|Black eagle. Note the really 'pinched' wings near the body.|
After some hours, we arrived at the B&B in Syauli Bazar.
Now, the standard of all accommodation is relative and one has to make allowances for the country. Our room was basic but OK. The bathroom, however, was rather dire. The solar heated water had all been used as we were last to arrive. The gas heater didn't work and was very dangerous. There was no clip on the gas hose on the cylinder and at one point the hose blew off because of the gas pressure and gas hissed out fiercely. Fortunately, someone was nearby to put it back on. I don't want to think what might have happened if the gas heater had been alight at that moment!
Anyway, aside from the heater, our evening meal was lovely. At this point I must say that our early decision to eat only Nepalese food was a stroke of genius. The food was really lovely and throughout the whole holiday none of us had an upset stomach.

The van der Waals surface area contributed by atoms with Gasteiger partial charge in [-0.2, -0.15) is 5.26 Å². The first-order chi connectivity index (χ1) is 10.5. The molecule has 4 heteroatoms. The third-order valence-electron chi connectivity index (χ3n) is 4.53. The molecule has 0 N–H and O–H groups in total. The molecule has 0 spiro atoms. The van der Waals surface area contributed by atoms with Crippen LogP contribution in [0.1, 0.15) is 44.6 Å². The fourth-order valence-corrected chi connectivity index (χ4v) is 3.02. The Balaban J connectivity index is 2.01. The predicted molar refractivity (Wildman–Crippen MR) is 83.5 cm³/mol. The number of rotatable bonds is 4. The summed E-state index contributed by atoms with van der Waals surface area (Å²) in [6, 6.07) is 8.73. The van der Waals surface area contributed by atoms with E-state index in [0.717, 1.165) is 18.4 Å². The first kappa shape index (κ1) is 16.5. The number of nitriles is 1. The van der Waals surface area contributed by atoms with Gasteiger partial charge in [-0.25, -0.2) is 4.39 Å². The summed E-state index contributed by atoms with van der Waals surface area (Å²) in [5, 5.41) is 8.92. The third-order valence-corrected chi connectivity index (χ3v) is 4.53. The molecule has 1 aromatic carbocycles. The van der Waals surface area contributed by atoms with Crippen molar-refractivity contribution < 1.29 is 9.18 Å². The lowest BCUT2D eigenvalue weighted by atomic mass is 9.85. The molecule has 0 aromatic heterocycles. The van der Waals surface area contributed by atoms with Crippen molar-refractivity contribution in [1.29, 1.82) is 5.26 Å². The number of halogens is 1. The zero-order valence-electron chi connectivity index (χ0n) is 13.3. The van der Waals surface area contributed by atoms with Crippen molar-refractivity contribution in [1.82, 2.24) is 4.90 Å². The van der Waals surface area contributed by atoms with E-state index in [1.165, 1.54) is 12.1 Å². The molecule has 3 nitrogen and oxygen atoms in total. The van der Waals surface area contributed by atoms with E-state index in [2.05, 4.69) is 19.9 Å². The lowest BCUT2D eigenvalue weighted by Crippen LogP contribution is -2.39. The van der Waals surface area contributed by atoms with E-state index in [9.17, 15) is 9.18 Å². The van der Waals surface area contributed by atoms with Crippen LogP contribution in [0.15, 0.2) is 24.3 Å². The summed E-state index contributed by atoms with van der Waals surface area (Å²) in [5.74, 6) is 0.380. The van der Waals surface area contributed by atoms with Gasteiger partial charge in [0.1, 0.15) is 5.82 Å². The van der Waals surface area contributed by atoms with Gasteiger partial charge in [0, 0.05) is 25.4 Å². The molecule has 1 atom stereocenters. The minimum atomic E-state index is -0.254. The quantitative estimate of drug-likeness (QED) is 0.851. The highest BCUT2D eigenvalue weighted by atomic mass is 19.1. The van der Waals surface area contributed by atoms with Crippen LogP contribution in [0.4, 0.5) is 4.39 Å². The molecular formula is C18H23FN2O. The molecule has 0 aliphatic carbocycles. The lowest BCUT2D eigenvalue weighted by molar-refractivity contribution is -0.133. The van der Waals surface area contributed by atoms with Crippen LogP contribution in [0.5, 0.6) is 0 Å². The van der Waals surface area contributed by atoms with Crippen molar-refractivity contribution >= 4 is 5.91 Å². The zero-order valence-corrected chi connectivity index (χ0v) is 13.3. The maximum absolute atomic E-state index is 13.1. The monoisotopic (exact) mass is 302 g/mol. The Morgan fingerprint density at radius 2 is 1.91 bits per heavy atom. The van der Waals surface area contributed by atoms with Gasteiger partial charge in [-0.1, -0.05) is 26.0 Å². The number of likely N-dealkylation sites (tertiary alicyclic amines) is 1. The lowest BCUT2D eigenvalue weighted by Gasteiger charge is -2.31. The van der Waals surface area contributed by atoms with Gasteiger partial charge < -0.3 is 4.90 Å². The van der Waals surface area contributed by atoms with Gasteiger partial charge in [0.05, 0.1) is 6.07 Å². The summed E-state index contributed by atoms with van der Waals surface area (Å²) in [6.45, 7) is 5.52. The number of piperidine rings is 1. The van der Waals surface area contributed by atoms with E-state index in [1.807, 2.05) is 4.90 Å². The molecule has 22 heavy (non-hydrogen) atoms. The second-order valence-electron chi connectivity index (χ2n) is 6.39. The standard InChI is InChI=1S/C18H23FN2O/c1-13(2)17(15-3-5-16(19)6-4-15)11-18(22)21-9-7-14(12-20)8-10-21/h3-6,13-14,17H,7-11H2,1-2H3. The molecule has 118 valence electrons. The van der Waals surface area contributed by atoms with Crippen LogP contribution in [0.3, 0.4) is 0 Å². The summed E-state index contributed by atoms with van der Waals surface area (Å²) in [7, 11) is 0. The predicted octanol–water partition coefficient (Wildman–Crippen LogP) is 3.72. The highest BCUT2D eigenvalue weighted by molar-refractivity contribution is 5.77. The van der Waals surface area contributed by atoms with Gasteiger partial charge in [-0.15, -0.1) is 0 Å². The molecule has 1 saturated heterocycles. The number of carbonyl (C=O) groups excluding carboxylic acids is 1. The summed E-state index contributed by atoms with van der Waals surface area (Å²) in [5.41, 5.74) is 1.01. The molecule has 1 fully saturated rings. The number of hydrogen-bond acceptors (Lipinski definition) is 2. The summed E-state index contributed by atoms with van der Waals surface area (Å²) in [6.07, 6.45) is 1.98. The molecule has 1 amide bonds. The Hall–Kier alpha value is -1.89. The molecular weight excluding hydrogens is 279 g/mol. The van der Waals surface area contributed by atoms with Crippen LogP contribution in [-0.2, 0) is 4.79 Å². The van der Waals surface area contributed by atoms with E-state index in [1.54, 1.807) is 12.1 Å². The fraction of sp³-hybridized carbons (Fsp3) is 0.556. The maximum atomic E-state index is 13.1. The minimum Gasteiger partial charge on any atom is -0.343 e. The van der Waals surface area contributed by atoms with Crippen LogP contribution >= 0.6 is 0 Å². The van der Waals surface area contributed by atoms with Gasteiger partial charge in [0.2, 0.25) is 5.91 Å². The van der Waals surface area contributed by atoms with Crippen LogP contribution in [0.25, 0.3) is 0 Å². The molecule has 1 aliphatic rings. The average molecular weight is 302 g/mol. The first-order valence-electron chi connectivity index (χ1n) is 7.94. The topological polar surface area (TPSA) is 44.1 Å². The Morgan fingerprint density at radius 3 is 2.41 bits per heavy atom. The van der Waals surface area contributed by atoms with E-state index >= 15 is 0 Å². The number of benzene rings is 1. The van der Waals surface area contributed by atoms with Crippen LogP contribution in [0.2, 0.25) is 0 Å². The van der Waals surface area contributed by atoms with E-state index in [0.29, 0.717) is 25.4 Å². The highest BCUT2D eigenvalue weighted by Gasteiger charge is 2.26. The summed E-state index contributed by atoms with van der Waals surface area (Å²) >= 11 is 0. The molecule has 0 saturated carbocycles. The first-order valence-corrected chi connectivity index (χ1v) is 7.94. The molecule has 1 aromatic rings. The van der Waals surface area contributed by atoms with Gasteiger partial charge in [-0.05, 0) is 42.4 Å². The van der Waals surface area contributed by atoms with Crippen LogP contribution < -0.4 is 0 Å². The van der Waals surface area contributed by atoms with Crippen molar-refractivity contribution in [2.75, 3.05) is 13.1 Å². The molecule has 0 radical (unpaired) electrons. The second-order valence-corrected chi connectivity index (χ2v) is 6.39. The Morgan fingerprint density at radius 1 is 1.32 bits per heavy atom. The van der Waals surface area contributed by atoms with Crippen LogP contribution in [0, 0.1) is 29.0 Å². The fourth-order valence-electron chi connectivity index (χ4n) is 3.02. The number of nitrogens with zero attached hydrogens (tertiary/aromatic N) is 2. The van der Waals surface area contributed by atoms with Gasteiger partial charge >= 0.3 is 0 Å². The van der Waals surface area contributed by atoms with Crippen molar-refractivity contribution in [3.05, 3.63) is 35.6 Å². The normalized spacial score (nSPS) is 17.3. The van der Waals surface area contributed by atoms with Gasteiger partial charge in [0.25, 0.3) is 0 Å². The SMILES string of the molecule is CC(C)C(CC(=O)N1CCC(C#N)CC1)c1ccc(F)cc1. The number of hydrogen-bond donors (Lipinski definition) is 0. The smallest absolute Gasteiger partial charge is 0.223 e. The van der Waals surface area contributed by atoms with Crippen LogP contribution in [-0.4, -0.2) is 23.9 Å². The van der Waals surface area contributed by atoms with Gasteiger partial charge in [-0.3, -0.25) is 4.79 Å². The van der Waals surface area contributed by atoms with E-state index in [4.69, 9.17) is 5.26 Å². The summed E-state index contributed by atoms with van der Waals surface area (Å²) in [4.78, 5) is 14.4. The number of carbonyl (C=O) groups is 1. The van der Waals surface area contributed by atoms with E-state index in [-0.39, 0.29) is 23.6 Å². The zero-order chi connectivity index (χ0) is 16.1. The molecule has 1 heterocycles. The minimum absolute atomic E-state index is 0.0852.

The next morning we were up before dawn. Breakfast was outside by the river so we could watch birds as we ate.
Then the real trek began! The second leg was much steeper than the first and I later worked out that we climbed about 700 metres vertically that day. Well, I know that's not a lot to a seasoned trekker, but Lynne is not used to it and Barbara has one replacement knee and one artificial hip!! Barbara, you were a marvel that day.
Much of the way was steps. At about half-way we saw this sign:
|8,846 steps done. 4252 steps to go.|
Certainly beats the Eiffel Tower with a mere 1,665!